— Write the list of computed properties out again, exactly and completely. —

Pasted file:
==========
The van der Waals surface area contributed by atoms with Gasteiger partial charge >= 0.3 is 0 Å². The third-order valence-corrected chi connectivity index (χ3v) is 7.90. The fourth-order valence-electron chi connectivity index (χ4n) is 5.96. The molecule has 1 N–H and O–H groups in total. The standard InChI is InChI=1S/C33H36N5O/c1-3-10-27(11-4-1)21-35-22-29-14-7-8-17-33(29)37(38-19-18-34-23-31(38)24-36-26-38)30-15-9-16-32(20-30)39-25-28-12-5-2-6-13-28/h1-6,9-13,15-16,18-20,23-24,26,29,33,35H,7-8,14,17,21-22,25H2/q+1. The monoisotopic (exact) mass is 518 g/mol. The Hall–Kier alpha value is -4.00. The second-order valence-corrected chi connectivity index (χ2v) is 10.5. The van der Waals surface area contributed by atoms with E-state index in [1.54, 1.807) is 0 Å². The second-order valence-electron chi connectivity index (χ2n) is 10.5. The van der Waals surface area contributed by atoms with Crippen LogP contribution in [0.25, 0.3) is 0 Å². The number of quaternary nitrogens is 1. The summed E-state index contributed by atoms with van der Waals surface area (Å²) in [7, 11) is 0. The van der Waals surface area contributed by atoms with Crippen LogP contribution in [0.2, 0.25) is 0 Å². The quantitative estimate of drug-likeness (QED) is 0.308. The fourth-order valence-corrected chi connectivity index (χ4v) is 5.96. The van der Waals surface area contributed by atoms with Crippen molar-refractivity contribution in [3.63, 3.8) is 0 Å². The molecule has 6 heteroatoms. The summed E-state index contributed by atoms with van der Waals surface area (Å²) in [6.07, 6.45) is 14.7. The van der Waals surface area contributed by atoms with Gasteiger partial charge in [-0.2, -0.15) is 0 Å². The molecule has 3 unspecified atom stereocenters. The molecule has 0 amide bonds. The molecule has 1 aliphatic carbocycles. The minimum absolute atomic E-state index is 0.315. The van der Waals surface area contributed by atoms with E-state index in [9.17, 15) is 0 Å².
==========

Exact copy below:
The van der Waals surface area contributed by atoms with Gasteiger partial charge >= 0.3 is 0 Å². The third-order valence-corrected chi connectivity index (χ3v) is 7.90. The fourth-order valence-electron chi connectivity index (χ4n) is 5.96. The molecule has 1 N–H and O–H groups in total. The standard InChI is InChI=1S/C33H36N5O/c1-3-10-27(11-4-1)21-35-22-29-14-7-8-17-33(29)37(38-19-18-34-23-31(38)24-36-26-38)30-15-9-16-32(20-30)39-25-28-12-5-2-6-13-28/h1-6,9-13,15-16,18-20,23-24,26,29,33,35H,7-8,14,17,21-22,25H2/q+1. The monoisotopic (exact) mass is 518 g/mol. The Hall–Kier alpha value is -4.00. The second-order valence-corrected chi connectivity index (χ2v) is 10.5. The van der Waals surface area contributed by atoms with E-state index in [1.54, 1.807) is 0 Å². The second-order valence-electron chi connectivity index (χ2n) is 10.5. The van der Waals surface area contributed by atoms with Crippen LogP contribution in [0.25, 0.3) is 0 Å². The number of quaternary nitrogens is 1. The summed E-state index contributed by atoms with van der Waals surface area (Å²) in [7, 11) is 0. The van der Waals surface area contributed by atoms with Crippen LogP contribution in [0.2, 0.25) is 0 Å². The quantitative estimate of drug-likeness (QED) is 0.308. The fourth-order valence-corrected chi connectivity index (χ4v) is 5.96. The van der Waals surface area contributed by atoms with Crippen molar-refractivity contribution in [3.63, 3.8) is 0 Å². The molecule has 6 heteroatoms. The summed E-state index contributed by atoms with van der Waals surface area (Å²) in [6.07, 6.45) is 14.7. The van der Waals surface area contributed by atoms with Gasteiger partial charge in [-0.2, -0.15) is 0 Å². The molecule has 3 unspecified atom stereocenters. The molecule has 0 amide bonds. The molecule has 1 aliphatic carbocycles. The minimum absolute atomic E-state index is 0.315. The van der Waals surface area contributed by atoms with E-state index in [9.17, 15) is 0 Å².